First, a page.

Monday, 11 July 2016

The Fallout by Margaret Scott

The Fallout is set in the fiction DKB Bank in the Dublin's International Financial Services Centre.  It's 2011 and the country is still reeling from the banking crisis, when two letters arrive in the bank that will change the lives of the people who work there.  Kate O Brien is just getting back to work after an extended Maternity Leave, leaving her two small children at home.  Kate doesn't want any stress or drama, having enough of that at home with two children under the age of four, all she wants to do is go to work and do her job as best and as quietly as she can.  Mary Lawlor has been working at DKB for longer than she cares to remember. Mary is sick of having to do everyone else's job while they are at home looking after sick children.  She has had enough and she won't stand for the past repeating itself again.  Leona Blake has had to take on a huge work load after her husband lost his job.  Now her husband is at home all day with their seven year old daughter, while Leona has to work all the hours God sends in order to get them by.  Olivia Sharpe walked out of her job the Friday before Kate started.  After attending counselling, Olivia is starting to write things down, in an effort to take back control of her life.  What happened to Olivia was wrong, but is anyone going to pay for what was done to her?

The Fallout is told through the point of views of the many staff of DKB and their family members.  Even though there are many books out there that are told from two or three different point of views, I have never read a book like this one before.  I loved every page of it, Margaret Scott is a very talented story teller.  The pages seemed to turn themselves.  Each chapter was short and to the point and left me wanting more.  I could easily have read this book cover to cover in a few short hours, but I am glad that I didn't and instead chose to savour the story.

The characters in The Fallout were so well written, with some that I loved and others that I loved to hate.  Each character was so well developed and had a back story that was discovered the further into the book I got.  I loved that no one character had it all and that instead each character had their own cross to bear.  It made them seem so much more real and it made it a lot easier to relate to each character.  What I loved the most about this book is that it focused on ordinary people and how the recession affected them personally.  As there is not one person in the country that hasn't been affected in some way by the recession, everyone will be able to relate to The Fallout.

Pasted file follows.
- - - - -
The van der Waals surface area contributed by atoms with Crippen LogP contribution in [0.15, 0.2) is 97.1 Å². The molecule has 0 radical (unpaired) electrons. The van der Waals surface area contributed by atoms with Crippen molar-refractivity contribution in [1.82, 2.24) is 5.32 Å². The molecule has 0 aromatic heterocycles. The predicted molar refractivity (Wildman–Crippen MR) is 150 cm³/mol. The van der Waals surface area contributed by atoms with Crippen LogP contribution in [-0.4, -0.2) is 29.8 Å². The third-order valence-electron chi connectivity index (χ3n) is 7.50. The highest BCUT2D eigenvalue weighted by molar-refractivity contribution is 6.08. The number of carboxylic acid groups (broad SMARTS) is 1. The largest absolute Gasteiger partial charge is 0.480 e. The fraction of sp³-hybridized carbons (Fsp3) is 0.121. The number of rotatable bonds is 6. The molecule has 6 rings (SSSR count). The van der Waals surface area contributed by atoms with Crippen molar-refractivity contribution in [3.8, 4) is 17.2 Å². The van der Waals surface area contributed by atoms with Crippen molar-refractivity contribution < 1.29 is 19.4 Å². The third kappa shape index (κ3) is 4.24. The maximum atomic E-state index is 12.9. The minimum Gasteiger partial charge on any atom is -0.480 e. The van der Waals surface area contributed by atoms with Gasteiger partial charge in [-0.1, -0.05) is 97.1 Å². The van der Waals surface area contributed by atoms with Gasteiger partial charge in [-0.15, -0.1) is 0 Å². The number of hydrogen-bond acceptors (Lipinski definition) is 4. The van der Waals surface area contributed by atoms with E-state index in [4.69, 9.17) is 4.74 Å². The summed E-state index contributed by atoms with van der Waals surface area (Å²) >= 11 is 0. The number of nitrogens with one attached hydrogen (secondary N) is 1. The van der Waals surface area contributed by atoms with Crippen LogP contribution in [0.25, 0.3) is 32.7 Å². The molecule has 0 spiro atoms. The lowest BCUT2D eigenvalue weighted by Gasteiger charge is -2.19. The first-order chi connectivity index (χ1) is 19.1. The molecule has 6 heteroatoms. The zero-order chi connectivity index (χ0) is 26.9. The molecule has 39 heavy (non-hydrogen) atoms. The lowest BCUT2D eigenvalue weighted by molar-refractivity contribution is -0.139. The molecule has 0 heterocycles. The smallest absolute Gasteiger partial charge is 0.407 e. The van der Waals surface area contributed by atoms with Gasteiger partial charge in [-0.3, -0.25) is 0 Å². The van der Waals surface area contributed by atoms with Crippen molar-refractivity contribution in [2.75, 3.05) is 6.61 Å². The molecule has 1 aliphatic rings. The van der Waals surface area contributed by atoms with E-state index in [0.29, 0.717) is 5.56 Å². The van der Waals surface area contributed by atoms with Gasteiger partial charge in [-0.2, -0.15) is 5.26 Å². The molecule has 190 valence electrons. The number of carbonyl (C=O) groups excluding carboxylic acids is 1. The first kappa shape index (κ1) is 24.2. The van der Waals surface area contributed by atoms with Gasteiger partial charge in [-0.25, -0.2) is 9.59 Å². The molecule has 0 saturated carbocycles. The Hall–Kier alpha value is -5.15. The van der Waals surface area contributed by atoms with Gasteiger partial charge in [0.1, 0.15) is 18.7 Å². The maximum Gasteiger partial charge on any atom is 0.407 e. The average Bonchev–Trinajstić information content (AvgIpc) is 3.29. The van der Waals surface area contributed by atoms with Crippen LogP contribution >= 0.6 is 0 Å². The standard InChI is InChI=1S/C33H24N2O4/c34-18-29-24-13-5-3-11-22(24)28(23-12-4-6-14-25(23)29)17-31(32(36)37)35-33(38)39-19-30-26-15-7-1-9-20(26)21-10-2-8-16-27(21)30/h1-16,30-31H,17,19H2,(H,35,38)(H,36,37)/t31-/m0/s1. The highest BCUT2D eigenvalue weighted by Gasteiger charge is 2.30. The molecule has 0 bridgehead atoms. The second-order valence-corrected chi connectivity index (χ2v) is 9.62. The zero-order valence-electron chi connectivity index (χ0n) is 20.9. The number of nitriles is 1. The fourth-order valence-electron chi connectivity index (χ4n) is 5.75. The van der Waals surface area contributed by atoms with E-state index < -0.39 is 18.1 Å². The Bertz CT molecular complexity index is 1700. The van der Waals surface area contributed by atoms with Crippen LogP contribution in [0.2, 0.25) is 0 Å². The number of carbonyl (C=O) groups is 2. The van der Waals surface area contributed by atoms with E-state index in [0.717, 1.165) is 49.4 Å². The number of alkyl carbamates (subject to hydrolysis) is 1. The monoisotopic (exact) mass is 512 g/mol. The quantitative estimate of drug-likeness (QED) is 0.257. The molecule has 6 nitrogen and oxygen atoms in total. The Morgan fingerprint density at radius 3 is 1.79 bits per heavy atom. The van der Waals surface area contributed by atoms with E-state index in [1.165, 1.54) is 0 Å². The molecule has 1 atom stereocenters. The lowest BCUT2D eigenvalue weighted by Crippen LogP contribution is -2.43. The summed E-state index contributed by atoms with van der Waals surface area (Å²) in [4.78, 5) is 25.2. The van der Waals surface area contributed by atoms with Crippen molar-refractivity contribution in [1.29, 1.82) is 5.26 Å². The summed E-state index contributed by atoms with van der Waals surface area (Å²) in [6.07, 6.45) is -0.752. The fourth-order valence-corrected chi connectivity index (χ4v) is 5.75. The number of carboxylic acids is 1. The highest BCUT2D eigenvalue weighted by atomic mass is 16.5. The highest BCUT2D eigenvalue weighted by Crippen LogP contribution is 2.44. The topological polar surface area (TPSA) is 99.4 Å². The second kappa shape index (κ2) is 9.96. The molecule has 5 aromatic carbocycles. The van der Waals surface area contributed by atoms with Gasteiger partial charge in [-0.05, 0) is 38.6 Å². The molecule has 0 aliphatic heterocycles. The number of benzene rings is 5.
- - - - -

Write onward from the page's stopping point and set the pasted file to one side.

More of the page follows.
The Fallout also highlights the troubles that working women face in the modern day.  This book is for every woman who tried to work while being a wife and mother.  It shows how hard it can be to find the balance between working life and home life.  The Fallout also hinted at issues such as post natal depression and dealt with the issue of reflux.  Both of these are issues that many new mothers face and The Fallout shows how women are expected to leave their personal life at the door when they start work each morning, despite that fact that they may have been up all night with a screaming baby or that they don't feel themselves.  I don't have any children of my own yet, but I did work in childcare for four years and I have seen first hand how hard parents feel leaving their children in a creche all day while they go out to work.  I have seen the guilt that they feel at leaving their baby in someone else's care, while they miss out on huge milestones such as first words or first steps.  This is why I was able to relate to these women so much.

The Fallout is a real cracker of a story that will leave you on the edge of your seat and wanting more until you turn the very last page.  It's a very different story to anything that I have ever read before and I loved that it showed what the recession was like from a bank's point of view.  Margaret Scott is a very talented lady and I can't recommend this book enough.

5 stars


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